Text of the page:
Stupid math tricks on social media

Recently as documented by this New York Times article, this rather ambiguous math problem (middle-school pre-algebra level) has been making the rounds. The article references the Yanny/Laurel controversy as well as the dress that people saw as different colors. I didn’t really take a side in either of those, but this one highlights some of the potentially ambiguous nature of mathematical notation.

The math problem in question:

x = 8 ÷ 2(2+2)

First, let me state the obvious: this is poorly written, and normally when using algebraic multiplication notation, i.e. putting the terms right next to each other, one would also use the fraction bar or vinculum instead of the obelus (“÷”) symbol. So instead, one would write either the equivalent of:

x = (8÷2)(2+2)

or

x = 8 ÷ (2(2+2))

Indeed, in the computer programming language Forth, which I have spent a bit of time dabbling in (still need to package up some of the code I’ve written into a proper release), there is no need to memorize the time-honored mnemonic of Please Excuse My Dear Aunt Sally for the order of operations (parentheses, then exponentiation, then multiplication and division, then addition and subtraction). One would code either of the following:

8 2 / 2 2 + *

or

8 2 2 + 2 * /

The first one gives you 16 as in the first example above (with the 8÷2 grouped together), the second one gives you 1 as in in the second example above (with the 8 being a term by itself).

The article’s author seems to imply the “correct” answer is 16. The fact that there’s any debate on the correct answer, and that I apparently arrived at the “wrong” answer despite my stellar math background (I aced every high school math class except geometry and that one only because I blew off all the major projects), says to me there’s something wrong with how the question is written. Nobody, and I mean nobody, uses this half-baked obelus symbol notation for division at any serious level of mathematics unless they are printing calculator buttons. This type of problem is one reason. The other is that a sloppily written (or blurry-printed!) obelus can look way too much like an addition symbol. Indeed, the author of the article goes on to state:

No professional mathematician would ever write something so obviously ambiguous. We would insert parentheses to indicate our meaning and to signal whether the division should be carried out first, or the multiplication.

The lessons to be learned here are:

  1. Be careful how you write math problems; and
  2. Apparently anything is fair game to debate on social media.

A disqualification for all the wrong reasons: the Maximum Security/Kentucky Derby controversy

So I’ve kind of taken a bit of a step back from following sports. I never was a huge horse racing fan, though my mom is and I wind up watching a few more horse races and movies about horse racing than I otherwise would because of that. So it is no big surprise, then, that I wound up in front of the TV for at least part of the Kentucky Derby and had a figurative front-row seat for the controversy that followed as Country House was awarded the win and Maximum Security was disqualified after a lengthy review.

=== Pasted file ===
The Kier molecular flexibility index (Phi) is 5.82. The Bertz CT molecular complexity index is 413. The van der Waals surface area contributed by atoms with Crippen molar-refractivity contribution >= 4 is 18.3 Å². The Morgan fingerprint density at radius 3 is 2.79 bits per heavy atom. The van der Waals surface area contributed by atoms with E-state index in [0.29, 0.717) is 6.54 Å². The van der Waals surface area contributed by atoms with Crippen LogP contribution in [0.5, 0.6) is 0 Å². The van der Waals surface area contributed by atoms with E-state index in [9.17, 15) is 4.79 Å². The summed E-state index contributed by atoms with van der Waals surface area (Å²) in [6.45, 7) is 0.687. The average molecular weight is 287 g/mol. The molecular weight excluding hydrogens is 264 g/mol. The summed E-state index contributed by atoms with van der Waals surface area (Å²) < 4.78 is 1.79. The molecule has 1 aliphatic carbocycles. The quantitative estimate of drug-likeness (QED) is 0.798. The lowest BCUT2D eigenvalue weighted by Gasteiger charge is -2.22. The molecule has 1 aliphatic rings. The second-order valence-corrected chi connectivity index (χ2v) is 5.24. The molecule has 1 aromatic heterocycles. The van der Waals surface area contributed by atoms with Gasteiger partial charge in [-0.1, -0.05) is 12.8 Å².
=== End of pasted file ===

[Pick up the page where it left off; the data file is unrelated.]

I’m not sure what the stewards saw when reviewing the race footage or if they even had access to the actual NBC Sports broadcast footage versus something recorded by the track’s own cameras. In the days after the race it came to light that if any horse was to be disqualified for interference, it should have been Country House, and Maximum Security was the victim and not the perpetrator, according to a video included in a WAVE 3 News report.

That same report indicates that the owners of Maximum Security may file a lawsuit over the questionable officiating. I don’t blame them, as this is, if not a worst case scenario for what can go wrong in the officiating of a horse race, very close to one. Every game or sport, sooner or later, is going to have an officiating issue or some type of controversy over a call. Even competitive pinball has rules governing irregularities as well as officials who have to make judgment calls, and blown calls do happen there as well. The fact that the stewards took over 20 minutes, and still, according to many fans, got it way wrong, is not going to help the image of horse racing in the least. The Kentucky Racing Commission rubber-stamping the stewards’ decision isn’t a good look for the sport, either. I hope this is the last time a high-profile race like this ends in such a controversial decision, and I hope Maximum Security gets his rightfully earned victory back.

The Mueller report and current happenings at the federal level

I know it’s been a lot quieter than it should be here. I have not forgotten about this blog; the reality is that time has been at a premium, and even in the few cases where it hasn’t been, it has gotten so bad lately that I can’t focus because I’m that pissed off about it.

Of particular note, I did download the redacted Mueller report as soon as it came out, fearing it might later be made unavailable (though if that happens, certainly someone will put it up on BitTorrent, Freenet, or some other peer-to-peer network to help keep it in circulation even if our deranged-lunatic-in-chief tried to prohibit its further dissemination by law). I have read some of the news coverage about it (there’s almost no avoiding it when reading the news daily) but I have not had a chance to read the entire report for myself. Hopefully, I will be able to post take on the Mueller report by next Wednesday (May 22) if not sooner.

I want to comment briefly on the most recent event, now a couple of weeks old but still very relevant. Attorney General William Barr was scheduled to testify before the House of Representatives today and did not show up. This isn’t acceptable for any sitting government official, regardless of any politics or partisan conflict. It is functionally the same as blowing off a court appearance.